Tim Avila calls his ex-girlfriends his "victims."
From the age of 16 until he turned 30, he abused every woman he dated, a pattern that began the day the mother of his first child heaved a garbage can at his back and he turned around and hit her. He threw an ashtray at his next girlfriend and pulled a third, pregnant, by her hair across the kitchen floor. He learned to beat women around their heads to avoid leaving visible bruises. One day he struck a little girl, the daughter of another girlfriend.
Nine years ago, when Avila attended a workshop at Partners in Change, a domestic violence offender program in Colorado Springs, it wasn't because he wanted to stop abusing women. Like many men there, he just wanted to keep his son from being taken from him by the Department of Human Services. It took his program leader, another man named John Andrade, to make him realize he should stop abusing for his own sake.
"It's all about choice," he says. "Choice to get up. Choice to go to work. Choice to be angry. This year, I made more choices not to be abusive."
Avila, now 39, is a founding member of Colorado Springs' newest anti-domestic violence group, Men Against Violence and Abuse. MAVA was created a year ago on the premise that domestic violence awareness, for decades perceived as "women's work" because of massive feminist advocacy efforts, should be taken up by the people who are nearly always the perpetrators: men.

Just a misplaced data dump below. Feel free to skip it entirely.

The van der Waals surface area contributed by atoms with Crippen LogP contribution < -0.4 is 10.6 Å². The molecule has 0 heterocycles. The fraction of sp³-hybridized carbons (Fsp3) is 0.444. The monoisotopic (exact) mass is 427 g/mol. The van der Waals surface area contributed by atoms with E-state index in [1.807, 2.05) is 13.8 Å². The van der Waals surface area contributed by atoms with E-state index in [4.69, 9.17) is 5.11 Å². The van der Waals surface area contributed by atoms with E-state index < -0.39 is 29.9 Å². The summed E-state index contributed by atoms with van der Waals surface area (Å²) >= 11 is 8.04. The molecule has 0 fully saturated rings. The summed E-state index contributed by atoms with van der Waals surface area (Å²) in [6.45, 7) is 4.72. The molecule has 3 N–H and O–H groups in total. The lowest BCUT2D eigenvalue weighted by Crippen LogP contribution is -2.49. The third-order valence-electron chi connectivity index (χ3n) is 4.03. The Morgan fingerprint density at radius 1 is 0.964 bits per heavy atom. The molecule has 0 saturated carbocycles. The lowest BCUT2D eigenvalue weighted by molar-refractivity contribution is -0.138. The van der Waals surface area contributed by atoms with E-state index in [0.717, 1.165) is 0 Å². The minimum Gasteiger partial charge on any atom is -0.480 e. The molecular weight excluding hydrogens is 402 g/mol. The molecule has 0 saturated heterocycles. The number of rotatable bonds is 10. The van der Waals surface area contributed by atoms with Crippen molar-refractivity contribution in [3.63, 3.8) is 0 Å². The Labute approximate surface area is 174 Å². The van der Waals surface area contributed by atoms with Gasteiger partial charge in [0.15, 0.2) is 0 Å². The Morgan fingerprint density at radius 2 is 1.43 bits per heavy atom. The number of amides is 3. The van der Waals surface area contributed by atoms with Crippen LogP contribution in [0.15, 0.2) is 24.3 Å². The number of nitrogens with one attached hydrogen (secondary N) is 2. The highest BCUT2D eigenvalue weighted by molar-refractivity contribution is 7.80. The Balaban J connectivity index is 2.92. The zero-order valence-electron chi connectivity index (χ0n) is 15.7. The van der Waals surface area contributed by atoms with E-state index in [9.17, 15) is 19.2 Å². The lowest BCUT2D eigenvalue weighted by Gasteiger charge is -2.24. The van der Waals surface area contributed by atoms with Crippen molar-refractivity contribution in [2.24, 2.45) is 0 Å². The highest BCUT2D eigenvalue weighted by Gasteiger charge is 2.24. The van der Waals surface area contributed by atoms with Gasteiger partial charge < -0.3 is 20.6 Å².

MAVA, whose 10 core members include both those who have abused and those who haven't, last year initiated a series of focus groups in Colorado Springs, a city that has seen at least 55 domestic violence-related deaths since 1992. MAVA members have also distributed a "Pledge of Non-Violence" to men throughout the city. To date, 200 people have signed, including El Paso County Commissioner Dennis Hisey.
MAVA was created through a federal grant awarded to El Paso County agencies to work on the problems of domestic abuse and child maltreatment. The five-year grant allocates $350,000 per year to anti-violence work in the community.
With October being Domestic Violence Awareness Month, MAVA's recent efforts have concentrated on defining masculine culture and how it relates to abuse. Avila, who works in construction, says the culture fosters in tiny silent cues between men at a work site. When a woman walks by, one man elbows the other. Without speaking to one another, they begin the catcalls.
"Men are socialized in certain ways," explains Tim Landis, a licensed social worker and non-abuser who spearheads MAVA. "To talk to other men about not being disrespectful of women is to step outside of the normal limits. You risk being called a sissy."
That's what makes MAVA's work so challenging. Men who are not former abusers often don't see a place for themselves in domestic violence awareness circles. But even seemingly harmless catcalling and anti-women jokes help to condone an environment of degradation, and, in turn, violence.
"We don't want to appeal to men's guilt," he says. "We realize that most men are not violent, and that they care about the issue. I hope that all men can agree, no matter where they come from, that violence and disrespect are unacceptable."
In the coming months, MAVA will continue to host focus groups throughout the community, with members attending national conferences with similar organizations.
"My only hope is to get men to start heading [the movement] instead of women," says Avila, who now has a violence-free relationship with his fiance. "It is our responsibility." CAPSULE
To get involved with MAVA, or to sign the "Pledge of Non-Violence," contact Tim Landis at 331-9628.
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